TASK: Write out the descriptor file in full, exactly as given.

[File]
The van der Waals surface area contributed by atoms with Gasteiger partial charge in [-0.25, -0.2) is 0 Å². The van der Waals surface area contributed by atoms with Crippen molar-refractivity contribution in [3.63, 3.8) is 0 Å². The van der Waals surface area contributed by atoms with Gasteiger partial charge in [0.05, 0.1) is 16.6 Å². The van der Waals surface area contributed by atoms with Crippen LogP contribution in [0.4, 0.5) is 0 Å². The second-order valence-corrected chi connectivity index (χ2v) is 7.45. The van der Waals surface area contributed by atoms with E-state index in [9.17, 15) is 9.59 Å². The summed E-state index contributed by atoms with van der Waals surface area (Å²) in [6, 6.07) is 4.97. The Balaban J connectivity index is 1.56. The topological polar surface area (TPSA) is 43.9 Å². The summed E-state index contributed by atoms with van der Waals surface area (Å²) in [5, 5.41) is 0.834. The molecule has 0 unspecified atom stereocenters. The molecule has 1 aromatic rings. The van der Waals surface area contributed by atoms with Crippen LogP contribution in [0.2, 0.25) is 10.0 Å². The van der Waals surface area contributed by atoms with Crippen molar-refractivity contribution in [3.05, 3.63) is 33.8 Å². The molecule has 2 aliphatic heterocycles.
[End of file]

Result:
The van der Waals surface area contributed by atoms with Gasteiger partial charge in [-0.25, -0.2) is 0 Å². The van der Waals surface area contributed by atoms with Crippen molar-refractivity contribution in [3.63, 3.8) is 0 Å². The van der Waals surface area contributed by atoms with Gasteiger partial charge in [0.05, 0.1) is 16.6 Å². The van der Waals surface area contributed by atoms with Crippen LogP contribution in [0.4, 0.5) is 0 Å². The second-order valence-corrected chi connectivity index (χ2v) is 7.45. The van der Waals surface area contributed by atoms with E-state index in [9.17, 15) is 9.59 Å². The summed E-state index contributed by atoms with van der Waals surface area (Å²) in [6, 6.07) is 4.97. The Balaban J connectivity index is 1.56. The topological polar surface area (TPSA) is 43.9 Å². The summed E-state index contributed by atoms with van der Waals surface area (Å²) in [5, 5.41) is 0.834. The molecule has 0 unspecified atom stereocenters. The molecule has 1 aromatic rings. The van der Waals surface area contributed by atoms with Crippen LogP contribution in [0.2, 0.25) is 10.0 Å². The van der Waals surface area contributed by atoms with Crippen molar-refractivity contribution in [3.05, 3.63) is 33.8 Å². The molecule has 2 aliphatic heterocycles.